- Burning/zapping pain
- Chest and rib pain including costochondritis
- Dry mouth
- Eye pain and/or vision issues
- Excessive sweating (hyperhidrosis)
- Feeling lightheaded and/or fainting
- Hair loss
- Loss of Coordination
- Painful intercourse
- Sensory and/or chemical sensitivities
Mental Health Symptoms
Fibromyalgia symptoms sometimes resemble mental illness. It’s not uncommon to experience depression, nervousness or anxiety that’s a symptom of fibromyalgia, likely because of how the condition impacts your nervous system.7 Fibromyalgia can also make you more likely to develop a separate mental health condition in addition to fibro.
For example, there’s a significant overlap between post-traumatic stress disorder (PTSD) and patients with fibromyalgia.5 The connection between fibro and PTSD is not well understood, but because both conditions are connected to a fight-or-flight reaction in your nervous system and both can be triggered by trauma, there are likely many similarities between both conditions. Depression and anxiety disorder are also common if you have fibro.
What Causes a Fibro Flare
Your fibromyalgia symptoms may flare at times. A flare-up means your symptoms are worse than usual for a period of time and can occur after days, weeks or even months of feeling relatively fine. Flare-ups can last from days to months and can be debilitating. Flares seem to occur at particular times, such as when people menstruate. The morning might be more difficult than later in the day. You may have a flare immediately following an unrelated surgery or in situations of increased physical or psychological stress.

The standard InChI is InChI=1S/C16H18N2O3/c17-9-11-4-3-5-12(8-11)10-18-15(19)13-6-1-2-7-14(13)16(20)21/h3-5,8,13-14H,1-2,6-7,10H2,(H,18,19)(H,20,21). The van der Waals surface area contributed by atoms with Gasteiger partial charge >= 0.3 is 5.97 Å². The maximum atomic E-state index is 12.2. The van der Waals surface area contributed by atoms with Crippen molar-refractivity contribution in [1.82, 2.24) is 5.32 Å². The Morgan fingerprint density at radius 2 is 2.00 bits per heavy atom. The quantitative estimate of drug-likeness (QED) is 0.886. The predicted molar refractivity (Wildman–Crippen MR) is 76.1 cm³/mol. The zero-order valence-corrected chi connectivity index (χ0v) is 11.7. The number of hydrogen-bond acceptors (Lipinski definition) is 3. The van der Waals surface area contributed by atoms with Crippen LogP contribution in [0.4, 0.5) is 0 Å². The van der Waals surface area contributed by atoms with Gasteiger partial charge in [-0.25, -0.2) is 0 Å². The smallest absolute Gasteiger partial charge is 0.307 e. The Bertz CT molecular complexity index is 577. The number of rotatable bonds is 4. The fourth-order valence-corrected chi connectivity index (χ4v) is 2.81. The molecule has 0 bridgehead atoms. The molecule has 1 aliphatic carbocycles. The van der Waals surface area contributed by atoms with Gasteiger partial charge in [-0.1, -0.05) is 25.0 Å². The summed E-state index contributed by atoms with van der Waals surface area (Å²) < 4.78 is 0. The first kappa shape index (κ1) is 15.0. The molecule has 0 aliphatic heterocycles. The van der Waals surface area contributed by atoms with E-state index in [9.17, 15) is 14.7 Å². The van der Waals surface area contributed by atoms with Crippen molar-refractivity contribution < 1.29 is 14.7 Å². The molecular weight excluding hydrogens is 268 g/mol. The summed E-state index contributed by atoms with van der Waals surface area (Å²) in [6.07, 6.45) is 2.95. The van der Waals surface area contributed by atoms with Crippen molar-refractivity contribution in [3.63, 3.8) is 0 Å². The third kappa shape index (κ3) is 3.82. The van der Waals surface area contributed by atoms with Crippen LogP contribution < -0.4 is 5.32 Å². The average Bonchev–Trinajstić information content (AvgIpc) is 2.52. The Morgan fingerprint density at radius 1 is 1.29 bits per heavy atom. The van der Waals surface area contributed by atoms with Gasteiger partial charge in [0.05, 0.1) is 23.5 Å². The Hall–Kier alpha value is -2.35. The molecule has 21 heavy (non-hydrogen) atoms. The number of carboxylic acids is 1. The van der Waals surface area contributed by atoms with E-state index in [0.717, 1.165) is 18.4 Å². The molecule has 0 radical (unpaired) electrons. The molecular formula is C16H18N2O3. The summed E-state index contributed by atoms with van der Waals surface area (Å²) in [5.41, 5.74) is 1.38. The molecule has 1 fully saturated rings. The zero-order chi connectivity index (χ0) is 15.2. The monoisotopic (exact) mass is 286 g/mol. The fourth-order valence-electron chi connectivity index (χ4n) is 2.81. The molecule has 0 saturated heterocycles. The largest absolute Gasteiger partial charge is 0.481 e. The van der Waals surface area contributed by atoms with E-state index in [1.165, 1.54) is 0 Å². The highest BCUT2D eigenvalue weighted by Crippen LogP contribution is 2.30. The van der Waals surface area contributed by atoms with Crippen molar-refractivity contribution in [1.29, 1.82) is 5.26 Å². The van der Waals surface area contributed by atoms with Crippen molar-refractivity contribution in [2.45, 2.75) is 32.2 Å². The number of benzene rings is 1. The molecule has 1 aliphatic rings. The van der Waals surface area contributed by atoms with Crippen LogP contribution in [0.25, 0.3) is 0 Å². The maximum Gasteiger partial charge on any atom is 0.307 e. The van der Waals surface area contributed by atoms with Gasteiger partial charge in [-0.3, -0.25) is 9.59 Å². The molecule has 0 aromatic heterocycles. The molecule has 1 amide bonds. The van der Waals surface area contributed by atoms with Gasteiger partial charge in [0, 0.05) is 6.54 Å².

It’s also common that your condition flares based on weather, temperature and seasonal changes. For example, your symptoms may be better in the late spring and summer months when it’s warmer and by the fall and winter as the temperature drops, your symptoms flare. Your flares can be sensitive to increases in atmospheric pressure, causing you to experience pain when it rains, for example.
Symptoms in Children and Adolescents
Fibromyalgia is not typically diagnosed in children, but it is being recognized more frequently in adolescence. As fibromyalgia awareness catches up in the medical community, there are few pediatricians familiar with the symptoms. Therefore, while diagnosis in young people is improving, more teenagers likely have the condition than are diagnosed. Often when teenagers report fibromyalgia symptoms, they’re dismissed as growing pains, depression or “adolescent angst.”5 Adolescents experience the same symptoms as adults.
1. Bhana, S. (2017). Fibromyalgia. Retrieved from https://www.rheumatology.org/I-Am-A/Patient-Caregiver/Diseases-Conditions/Fibromyalgia
2. Brady, D. (2018). Fibromyalgia [Telephone interview].
3. D’Arcy-Sharpe, A. (2018, May 30). 10 Lesser-Known Symptoms of Fibromyalgia I Experience. Retrieved from https://themighty.com/2018/05/fibromyalgia-symptoms-less-known/
4. Gerwin, R. D. (2018). Fibromyalgia [Telephone interview].
5. Liptan, G. (2018). Fibromyalgia [Telephone interview].
National Fibromyalgia & Chronic Pain Association (NFMCPA). (n.d.). Retrieved from https://www.fmcpaware.org/
6. Wolfe, F., Clauw, D. J., Fitzcharles, M., Goldenberg, D. L., Katz, R. S., Mease, P., . . . Yunus, M. B. (2010).
7. The American College of Rheumatology Preliminary Diagnostic Criteria for Fibromyalgia and Measurement of Symptom Severity. Arthritis Care & Research,62(5), 600-610. doi:10.1002/acr.20140
The Mighty’s Condition Guides combine the expertise of both the medical and patient community to help you and your loved ones on your health journeys. The guides are living documents and will be updated with new information as it becomes available. Condition_guides